• Purpose: To investigate the impact of reconstruction Field of View on Radiomics features in computed tomography (CT) using a texture phantom. Methods: A rectangular Credence Cartridge Radiomics (CCR) phantom, composed of 10 different cartridges, was scanned on four different CT scanners from two manufacturers. A pre-defined scanning protocol was adopted for consistency. The slice thickness and reconstruction interval of 1.5 mm was used on all scanners. The reconstruction FOV was varied to result a voxel size ranging from 0.38 to 0.98 mm. A spherical region of interest (ROI) was contoured on the shredded rubber cartridge from CCR phantom CT scans.more » Ninety three Radiomics features were extracted from ROI using an in-house program. These include 10 shape, 22 intensity, 26 GLCM, 11 GLZSM, 11 RLM, 5 NGTDM and 8 fractal dimensional features. To evaluate the Interscanner variability across three scanners, a coefficient of variation (COV) was calculated for each feature group. Each group was further classified according to the COV by calculating the percentage of features in each of the following categories: COV≤ 5%, between 5 and 10% and ≥ 10%. Results: Shape features were the most robust, as expected, because of the spherical contouring of ROI. Intensity features were the second most robust with 54.5 to 64% of features with COV < 5%. GLCM features ranged from 31 to 35% for the same category. RLM features were sensitive to specific scanner and 5% variability was 9 to 54%. Almost all GLZM and NGTDM features showed COV ≥10% among the scanners. The dependence of fractal dimensions features on FOV was not consistent across different scanners. Conclusion: We concluded that reconstruction FOV greatly influence Radiomics features. The GLZSM and NGTDM are highly sensitive to FOV. funded in part by Grant NIH/NCI R01CA190105-01.« less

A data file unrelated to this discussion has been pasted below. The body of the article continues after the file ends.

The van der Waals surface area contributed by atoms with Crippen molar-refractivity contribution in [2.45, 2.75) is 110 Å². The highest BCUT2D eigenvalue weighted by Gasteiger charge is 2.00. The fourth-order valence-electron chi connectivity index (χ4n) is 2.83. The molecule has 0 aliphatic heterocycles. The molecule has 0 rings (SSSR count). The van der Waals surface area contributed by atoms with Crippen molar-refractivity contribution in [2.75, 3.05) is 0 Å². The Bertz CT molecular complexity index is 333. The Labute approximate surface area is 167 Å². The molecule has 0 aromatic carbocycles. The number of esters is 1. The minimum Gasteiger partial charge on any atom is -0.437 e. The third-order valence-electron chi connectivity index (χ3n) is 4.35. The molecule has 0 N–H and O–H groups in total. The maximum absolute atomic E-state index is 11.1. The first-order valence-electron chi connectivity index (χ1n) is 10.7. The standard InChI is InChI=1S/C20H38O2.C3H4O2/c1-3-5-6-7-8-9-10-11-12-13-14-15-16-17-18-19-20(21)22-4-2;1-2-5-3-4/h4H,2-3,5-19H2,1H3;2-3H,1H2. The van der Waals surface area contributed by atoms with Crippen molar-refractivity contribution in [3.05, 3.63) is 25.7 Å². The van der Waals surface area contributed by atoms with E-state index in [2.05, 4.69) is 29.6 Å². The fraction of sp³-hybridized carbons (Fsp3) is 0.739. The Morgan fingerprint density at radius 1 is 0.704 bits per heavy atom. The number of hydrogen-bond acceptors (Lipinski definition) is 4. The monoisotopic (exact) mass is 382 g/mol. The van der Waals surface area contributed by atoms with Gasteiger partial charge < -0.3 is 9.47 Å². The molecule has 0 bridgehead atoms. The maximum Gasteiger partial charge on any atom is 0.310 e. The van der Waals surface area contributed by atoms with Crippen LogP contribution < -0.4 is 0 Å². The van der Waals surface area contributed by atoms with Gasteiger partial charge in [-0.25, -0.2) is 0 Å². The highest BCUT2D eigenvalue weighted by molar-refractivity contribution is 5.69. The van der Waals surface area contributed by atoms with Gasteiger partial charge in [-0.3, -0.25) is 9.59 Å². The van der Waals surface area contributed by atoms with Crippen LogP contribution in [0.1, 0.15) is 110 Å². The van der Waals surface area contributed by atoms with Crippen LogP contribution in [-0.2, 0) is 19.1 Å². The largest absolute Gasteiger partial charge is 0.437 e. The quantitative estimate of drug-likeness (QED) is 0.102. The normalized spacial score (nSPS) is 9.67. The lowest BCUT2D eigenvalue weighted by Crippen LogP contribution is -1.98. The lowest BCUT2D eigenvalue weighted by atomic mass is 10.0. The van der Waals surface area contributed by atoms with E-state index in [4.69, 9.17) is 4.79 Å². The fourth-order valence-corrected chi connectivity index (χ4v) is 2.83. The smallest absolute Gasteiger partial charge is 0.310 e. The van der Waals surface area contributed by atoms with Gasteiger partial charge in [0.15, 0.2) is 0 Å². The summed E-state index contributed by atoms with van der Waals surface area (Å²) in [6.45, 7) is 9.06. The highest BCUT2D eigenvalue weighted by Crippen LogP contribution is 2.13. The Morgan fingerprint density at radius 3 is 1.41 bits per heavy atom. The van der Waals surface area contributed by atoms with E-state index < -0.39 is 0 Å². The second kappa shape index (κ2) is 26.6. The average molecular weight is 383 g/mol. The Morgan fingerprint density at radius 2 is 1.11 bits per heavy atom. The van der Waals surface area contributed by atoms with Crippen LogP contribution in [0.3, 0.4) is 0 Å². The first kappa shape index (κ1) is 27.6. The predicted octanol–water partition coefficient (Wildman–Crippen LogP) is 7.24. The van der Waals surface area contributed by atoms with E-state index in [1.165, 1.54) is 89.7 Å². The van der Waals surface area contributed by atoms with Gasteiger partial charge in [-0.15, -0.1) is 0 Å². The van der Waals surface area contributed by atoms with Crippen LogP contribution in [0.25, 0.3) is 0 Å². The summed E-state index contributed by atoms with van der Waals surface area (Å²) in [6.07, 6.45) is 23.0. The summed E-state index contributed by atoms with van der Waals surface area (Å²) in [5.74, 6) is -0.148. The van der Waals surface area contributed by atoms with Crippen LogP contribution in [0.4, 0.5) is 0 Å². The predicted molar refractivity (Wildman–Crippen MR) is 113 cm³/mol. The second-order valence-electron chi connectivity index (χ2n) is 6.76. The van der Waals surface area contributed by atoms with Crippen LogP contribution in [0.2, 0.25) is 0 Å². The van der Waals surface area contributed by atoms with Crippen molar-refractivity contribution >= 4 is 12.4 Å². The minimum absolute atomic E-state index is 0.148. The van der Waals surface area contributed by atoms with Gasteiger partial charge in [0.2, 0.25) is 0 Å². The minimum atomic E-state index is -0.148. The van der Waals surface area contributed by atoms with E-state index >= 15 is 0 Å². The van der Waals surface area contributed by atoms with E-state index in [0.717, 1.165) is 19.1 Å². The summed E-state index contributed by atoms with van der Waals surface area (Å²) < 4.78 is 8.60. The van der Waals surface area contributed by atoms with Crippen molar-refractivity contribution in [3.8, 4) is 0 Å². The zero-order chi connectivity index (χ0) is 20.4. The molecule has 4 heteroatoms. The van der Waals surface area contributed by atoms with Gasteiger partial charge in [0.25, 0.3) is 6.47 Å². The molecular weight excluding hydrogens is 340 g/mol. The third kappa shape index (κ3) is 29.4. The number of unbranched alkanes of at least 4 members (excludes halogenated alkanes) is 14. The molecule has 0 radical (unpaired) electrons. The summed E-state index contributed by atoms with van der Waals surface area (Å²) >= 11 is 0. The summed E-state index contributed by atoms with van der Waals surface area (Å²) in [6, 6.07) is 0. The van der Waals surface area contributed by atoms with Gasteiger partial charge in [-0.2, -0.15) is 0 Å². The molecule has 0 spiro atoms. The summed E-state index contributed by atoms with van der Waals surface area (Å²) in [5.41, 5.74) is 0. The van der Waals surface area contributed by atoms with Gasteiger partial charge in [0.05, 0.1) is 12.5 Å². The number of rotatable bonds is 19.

• Purpose: The goal of this study was to evaluate the repeatability of radiomics features (intensity, shape and heterogeneity) in both PET and low-dose CT components of test-retest FDG-PET/CT images in a prospective multicenter cohort of 74 NSCLC patients from ACRIN 6678 and a similar Merck trial. Methods: Seventy-four patients with stage III-IV NCSLC were prospectively included. The primary tumor and up to 3 additional lesions per patient were analyzed. The Fuzzy Locally Adaptive Bayesian algorithm was used to automatically delineate metabolically active volume (MAV) in PET. The 3D SlicerTM software was exploited to delineate anatomical volumes (AV) in CT. Tenmore » intensity first-order features, as well as 26 textural features and four 3D shape descriptors were calculated from tumour volumes in both modalities. The repeatability of each metric was assessed by Bland-Altman analysis. Results: One hundred and five lesions (primary tumors and nodal or distant metastases) were delineated and characterized. The MAV and AV determination had a repeatability of −1.4±11.0% and −1.2±18.7% respectively. Several shape and heterogeneity features were found to be highly or moderately repeatable (e.g., sphericity, co-occurrence entropy or intensity size-zone matrix zone percentage), whereas others were confirmed as unreliable with much higher variability (more than twice that of the corresponding volume determination). Conclusion: Our results in this large multicenter cohort with more than 100 measurements confirm the PET findings in previous studies (with <30 lesions). In addition, our study is the first to explore the repeatability of radiomics features in the low-dose CT component of PET/CT acquisitions (previous studies considered dosimetry CT, CE-CT or CBCT). Several features were identified as reliable in both PET and CT components and could be used to build prognostic models. This work has received a French government support granted to the CominLabs excellence laboratory and managed by the National Research Agency in the “Investing for the Future” program under reference ANR-10-LABX-07-01, and support from the city of Brest.« less